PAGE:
Pflaumenstange mit Marzipan, finally a success!

For those of  you who know me well, I bake when I am stressed.  That does sound like my baked goods are full of vengeance and aggressiveness, but fortunately, they do not.  The motion of creaming the sugar and butter together and kneading are very relaxing, and I usually do those by hand.  I have a mixer, but for some reason I am very dubious of it.  As I grew up, my father prepared our meals and he is a firm believer that “you can make whatever that they sell outside.” I remembered once I cajoled my mom to take my sister and me to get some Chinese version of popcorn chicken from a street vendor (not the KFC variety, flavored with white pepper, salt, and fried basil).  When we returned, I saw my dad’s face darkened.  The next day, he walked out from the kitchen with his version of the same popcorn chicken.  While serving his creation, he murmured “this one is healthier for you.  Why eat out when you can make it at home?”  In addition, he is a tea-maker; he processes the tea leaves by hand, so as you can see, I have fond memories of handmade and homemade goodies.

Part of my morning e-mail routine is reading a daily newsletter from Küchengötter, the Kitchen Gods. Thanks to my friend Marianne’s suggestion, the ewsletter contains of recipes for three meals.  What usually attracts my attention is bread, since Germany is famous for rustic variety.  The challenge is that the newsletter is in German, so it is also a good way for me to maintain/ improve my German reading proficiency.  

One of the recipes I perused recently is Pflaumenstange mit Marzipan, Marzipan Plum Bar.  Honestly, it is the word Marzipan that caught my eyes. I have this odd fascination on Marzipan, sweetened almond paste.  I first tasted when the Baker brought home some of his baked goods while he was in culinary school.  It was almost love at first sight; the tender sweetness of the almond enhanced the delicate cake.  I was so distracted by Marzipan to the extent that I forgot which cake is it.  

Since plums are in season and I happened to have almond paste in the fridge, making the bread should be easy, right?  Well, I underestimated Marzipan.  It turned out that the almond paste was as hard as a rock, so no matter how I tried to mix it with confectioner’s sugar and a bit of corn syrup, it still looked like Dippin’ Dot ice cream.  I added in a bit more syrup then the mixture started to resemble my impression of Marzipan.  Long story short, the bread was fragrant, but due to the high sugar content, the inner was closer to molasses than an actual fruit bread.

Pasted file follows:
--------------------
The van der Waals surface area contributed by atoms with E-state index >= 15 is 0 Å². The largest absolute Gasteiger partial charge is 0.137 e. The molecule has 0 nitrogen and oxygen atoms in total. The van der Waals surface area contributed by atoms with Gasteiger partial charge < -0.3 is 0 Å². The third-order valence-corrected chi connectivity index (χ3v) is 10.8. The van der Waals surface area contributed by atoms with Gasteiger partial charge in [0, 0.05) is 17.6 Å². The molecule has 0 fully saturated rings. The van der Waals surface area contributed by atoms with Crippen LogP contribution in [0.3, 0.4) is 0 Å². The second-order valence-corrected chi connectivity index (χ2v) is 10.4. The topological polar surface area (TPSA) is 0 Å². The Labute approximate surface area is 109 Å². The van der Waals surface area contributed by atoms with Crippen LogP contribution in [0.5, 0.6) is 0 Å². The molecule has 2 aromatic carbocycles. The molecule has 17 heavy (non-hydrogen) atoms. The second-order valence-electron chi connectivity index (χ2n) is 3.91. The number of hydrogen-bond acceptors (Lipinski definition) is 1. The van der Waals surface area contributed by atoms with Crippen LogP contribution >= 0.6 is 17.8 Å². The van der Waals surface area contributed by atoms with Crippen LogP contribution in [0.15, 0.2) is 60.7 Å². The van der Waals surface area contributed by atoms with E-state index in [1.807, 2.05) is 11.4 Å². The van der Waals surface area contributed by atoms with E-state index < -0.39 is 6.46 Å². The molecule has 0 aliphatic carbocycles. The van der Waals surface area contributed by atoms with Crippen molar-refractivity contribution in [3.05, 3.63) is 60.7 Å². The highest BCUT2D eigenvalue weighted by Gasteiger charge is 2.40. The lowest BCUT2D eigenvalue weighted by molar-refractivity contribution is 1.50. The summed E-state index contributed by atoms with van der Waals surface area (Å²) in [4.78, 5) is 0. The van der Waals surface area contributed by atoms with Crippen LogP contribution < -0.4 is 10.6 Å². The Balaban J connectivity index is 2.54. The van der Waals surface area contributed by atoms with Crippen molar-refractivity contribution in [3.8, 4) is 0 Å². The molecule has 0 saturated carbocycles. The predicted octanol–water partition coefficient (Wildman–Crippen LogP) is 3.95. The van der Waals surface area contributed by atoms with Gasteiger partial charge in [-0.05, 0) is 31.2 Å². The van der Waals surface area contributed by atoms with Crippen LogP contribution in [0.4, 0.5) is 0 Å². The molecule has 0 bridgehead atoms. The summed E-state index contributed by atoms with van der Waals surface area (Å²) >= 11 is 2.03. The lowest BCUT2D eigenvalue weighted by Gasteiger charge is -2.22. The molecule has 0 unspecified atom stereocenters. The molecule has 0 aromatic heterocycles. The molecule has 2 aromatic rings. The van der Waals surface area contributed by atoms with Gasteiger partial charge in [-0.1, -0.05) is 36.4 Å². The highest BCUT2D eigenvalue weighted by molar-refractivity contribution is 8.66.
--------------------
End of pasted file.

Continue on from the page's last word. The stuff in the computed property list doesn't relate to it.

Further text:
After the first fail attempt, I started searching for Marzipan recipes.  Thankfully I did not have to try it out three times to make it a charm, otherwise, I would probably have phobia toward Marzipan.  I incorporated almond meal, sugar, and egg white for the Marzipan, and make the bread part same as my first attempt.  I felt the trepidation when I put the doughs into the oven, but lucky me, I had a happy ending.  I actually did not know what to expect on the flavor aspect, since this is my first time making a fruit bread.  I thought it will turn out sweeter, given the plum and Marzipan combination.  The bread turns out a bit salty.  Yes, you read it right, salty, which still puzzles me.  The recipe calls for 15g of salt, which I dutifully measured out, but I do not think the amount of salt could render the bread salty.  As of the inside, it has a delicate sweetness to it, along with a bit of wine aftertaste since the plum pieces are slightly fermenting in the process of baking.  

Here are the recipes:


  • 1 Cup of Almond meal
  • 1/2 Cup of sugar
  • 1 eggwhite

Gently incorporate all three ingredients together.  Be careful not to overmix it because you do not want the egg white to separate. Once it is mixed, wrap it in plastic wrap and refrigerate for 1-2 hours.  This recipe should yield 200g of Marzipan.